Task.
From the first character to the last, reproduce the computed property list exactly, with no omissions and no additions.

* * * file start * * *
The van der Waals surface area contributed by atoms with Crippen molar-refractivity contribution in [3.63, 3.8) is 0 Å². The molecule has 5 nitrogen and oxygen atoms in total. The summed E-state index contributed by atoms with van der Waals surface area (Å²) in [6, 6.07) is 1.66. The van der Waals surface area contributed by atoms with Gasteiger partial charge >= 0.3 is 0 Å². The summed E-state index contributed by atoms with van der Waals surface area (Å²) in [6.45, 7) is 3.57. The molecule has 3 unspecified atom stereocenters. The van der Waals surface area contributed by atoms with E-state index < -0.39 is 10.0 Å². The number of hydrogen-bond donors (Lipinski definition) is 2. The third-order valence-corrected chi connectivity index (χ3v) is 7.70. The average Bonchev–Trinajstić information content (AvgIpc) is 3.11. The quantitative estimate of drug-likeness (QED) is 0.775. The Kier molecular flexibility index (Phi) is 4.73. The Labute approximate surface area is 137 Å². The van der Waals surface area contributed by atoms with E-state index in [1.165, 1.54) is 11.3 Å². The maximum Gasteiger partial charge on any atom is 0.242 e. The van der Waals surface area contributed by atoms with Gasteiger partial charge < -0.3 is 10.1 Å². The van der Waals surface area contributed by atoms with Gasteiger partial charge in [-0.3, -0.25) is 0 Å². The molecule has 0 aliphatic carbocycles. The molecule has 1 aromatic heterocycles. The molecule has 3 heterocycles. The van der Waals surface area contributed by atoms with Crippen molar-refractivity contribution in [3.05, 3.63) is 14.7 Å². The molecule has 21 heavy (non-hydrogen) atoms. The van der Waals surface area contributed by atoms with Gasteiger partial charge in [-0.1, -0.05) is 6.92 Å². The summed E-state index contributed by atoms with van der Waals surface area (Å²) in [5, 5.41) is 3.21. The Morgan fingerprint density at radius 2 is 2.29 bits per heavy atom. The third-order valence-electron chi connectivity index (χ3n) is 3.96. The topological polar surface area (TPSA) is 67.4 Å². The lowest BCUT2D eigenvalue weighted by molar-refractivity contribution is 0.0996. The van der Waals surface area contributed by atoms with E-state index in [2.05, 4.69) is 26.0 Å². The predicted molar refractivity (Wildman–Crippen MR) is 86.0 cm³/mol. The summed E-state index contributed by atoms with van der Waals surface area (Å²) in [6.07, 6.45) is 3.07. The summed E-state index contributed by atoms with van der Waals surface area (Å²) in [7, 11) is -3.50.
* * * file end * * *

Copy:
The van der Waals surface area contributed by atoms with Crippen molar-refractivity contribution in [3.63, 3.8) is 0 Å². The molecule has 5 nitrogen and oxygen atoms in total. The summed E-state index contributed by atoms with van der Waals surface area (Å²) in [6, 6.07) is 1.66. The van der Waals surface area contributed by atoms with Gasteiger partial charge >= 0.3 is 0 Å². The summed E-state index contributed by atoms with van der Waals surface area (Å²) in [6.45, 7) is 3.57. The molecule has 3 unspecified atom stereocenters. The van der Waals surface area contributed by atoms with E-state index < -0.39 is 10.0 Å². The number of hydrogen-bond donors (Lipinski definition) is 2. The third-order valence-corrected chi connectivity index (χ3v) is 7.70. The average Bonchev–Trinajstić information content (AvgIpc) is 3.11. The quantitative estimate of drug-likeness (QED) is 0.775. The Kier molecular flexibility index (Phi) is 4.73. The Labute approximate surface area is 137 Å². The van der Waals surface area contributed by atoms with E-state index in [1.165, 1.54) is 11.3 Å². The maximum Gasteiger partial charge on any atom is 0.242 e. The van der Waals surface area contributed by atoms with Gasteiger partial charge < -0.3 is 10.1 Å². The van der Waals surface area contributed by atoms with Gasteiger partial charge in [-0.3, -0.25) is 0 Å². The molecule has 0 aliphatic carbocycles. The molecule has 1 aromatic heterocycles. The molecule has 3 heterocycles. The van der Waals surface area contributed by atoms with Crippen molar-refractivity contribution in [3.05, 3.63) is 14.7 Å². The molecule has 21 heavy (non-hydrogen) atoms. The van der Waals surface area contributed by atoms with Gasteiger partial charge in [-0.1, -0.05) is 6.92 Å². The summed E-state index contributed by atoms with van der Waals surface area (Å²) in [5, 5.41) is 3.21. The Morgan fingerprint density at radius 2 is 2.29 bits per heavy atom. The third-order valence-electron chi connectivity index (χ3n) is 3.96. The topological polar surface area (TPSA) is 67.4 Å². The lowest BCUT2D eigenvalue weighted by molar-refractivity contribution is 0.0996. The van der Waals surface area contributed by atoms with E-state index in [2.05, 4.69) is 26.0 Å². The predicted molar refractivity (Wildman–Crippen MR) is 86.0 cm³/mol. The summed E-state index contributed by atoms with van der Waals surface area (Å²) in [6.07, 6.45) is 3.07. The summed E-state index contributed by atoms with van der Waals surface area (Å²) in [7, 11) is -3.50.